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Persistent prayer

Persistent prayer

Luke 18:1-8

“Then Jesus told them a parable about their need to pray always and not to lose heart…”

Once I prayed about something every day for a solid year. I was sure that the issue would never be resolved, but I kept after it with a dogged patience. Certain I was boring angels into somnolence, I nevertheless persisted. Day after day I brought it up – one day angrily, the next apologetically, sometimes whiningly, at other times disinterestedly.

Eventually the prayer was answered. A holy intervention moved things along. But that happy outcome came about not only as a change in the issue being prayed about but as a change in my understanding of it and everything surrounding it. Through keeping it continually before God, I myself came to see it differently. My persistence had worked a miracle of revelation as well as resolution.

A persistent prayer is soul-building as nothing else can be. First, it teaches us patience. Most of life’s thornier problems can not be resolved rapidly. Freedom from addictions, the ability to forgive, a desire for better circumstances, recovery from an illness – none of these things come about in an instant. Usually they take gradual, miniscule steps and involve backsliding and sidetracking. If we pray unrelentingly, we notice the little instances of progress, the little miracles along the way to the big ones.

Second, persistent prayer transforms our own attitudes. Most big requests of God, from “tell me what to do next in my life”, to “heal my wife of her cancer”, start out as a demand for the wrong thing. The trickier areas of human need are generally those which cause us to see from a little, narrow human perspective. Often we find that, over time, our prayer leads us to perceive a bigger understanding. “Tell me what to do next in my life” becomes “how can I serve you as I do that which meets my deepest longing and desire.” “Heal my wife of her cancer” becomes a combination of “I really love the woman who is my spouse and I don’t want to lose her”, and “I ache for her in her pain and her fear.”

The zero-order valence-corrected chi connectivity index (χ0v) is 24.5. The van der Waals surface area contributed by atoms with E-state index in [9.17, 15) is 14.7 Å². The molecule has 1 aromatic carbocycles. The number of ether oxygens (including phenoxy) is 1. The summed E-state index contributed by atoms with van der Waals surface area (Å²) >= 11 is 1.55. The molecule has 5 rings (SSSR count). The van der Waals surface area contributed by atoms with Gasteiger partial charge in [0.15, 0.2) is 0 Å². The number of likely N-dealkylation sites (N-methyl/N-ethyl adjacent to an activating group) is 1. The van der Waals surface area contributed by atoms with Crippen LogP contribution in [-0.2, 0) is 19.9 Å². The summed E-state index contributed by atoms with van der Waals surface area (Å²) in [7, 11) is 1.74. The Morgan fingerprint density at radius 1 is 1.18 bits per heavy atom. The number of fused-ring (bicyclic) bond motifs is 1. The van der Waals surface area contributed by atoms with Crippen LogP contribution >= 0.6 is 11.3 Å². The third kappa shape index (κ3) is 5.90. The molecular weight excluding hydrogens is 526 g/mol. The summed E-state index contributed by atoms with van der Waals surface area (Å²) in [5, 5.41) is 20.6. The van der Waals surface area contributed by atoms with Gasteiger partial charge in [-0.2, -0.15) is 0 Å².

But finally, and most importantly, unfaltering prayer makes us conscious. We become aware of ourselves in relationship to a problem. We also become cognizant of ourselves in connection with that which is most central to us, our God. We have this affiliation, this participation, that links our little ego personalities with the Holy that emanates from the core of our being and the Holy that permeates the Universe. No matter what happens to the requests we make, to the issues we bring up, to the understandings we yearn for, this central consciousness of us in relationship with God makes prayer worthwhile.

God of infinite patience, wisdom and love, may we pray what is on our hearts persistently, trusting in your never failing presence and response. Amen.

Laurie Gudim is a religious iconographer and liturgical artist, a writer and lay preacher living in Fort Collins, CO. See her work online at Everyday Mysteries With others she manages a website for the Diocese of Colorado highlighting congregations’ creative ministries: Fresh Expressions Colorado

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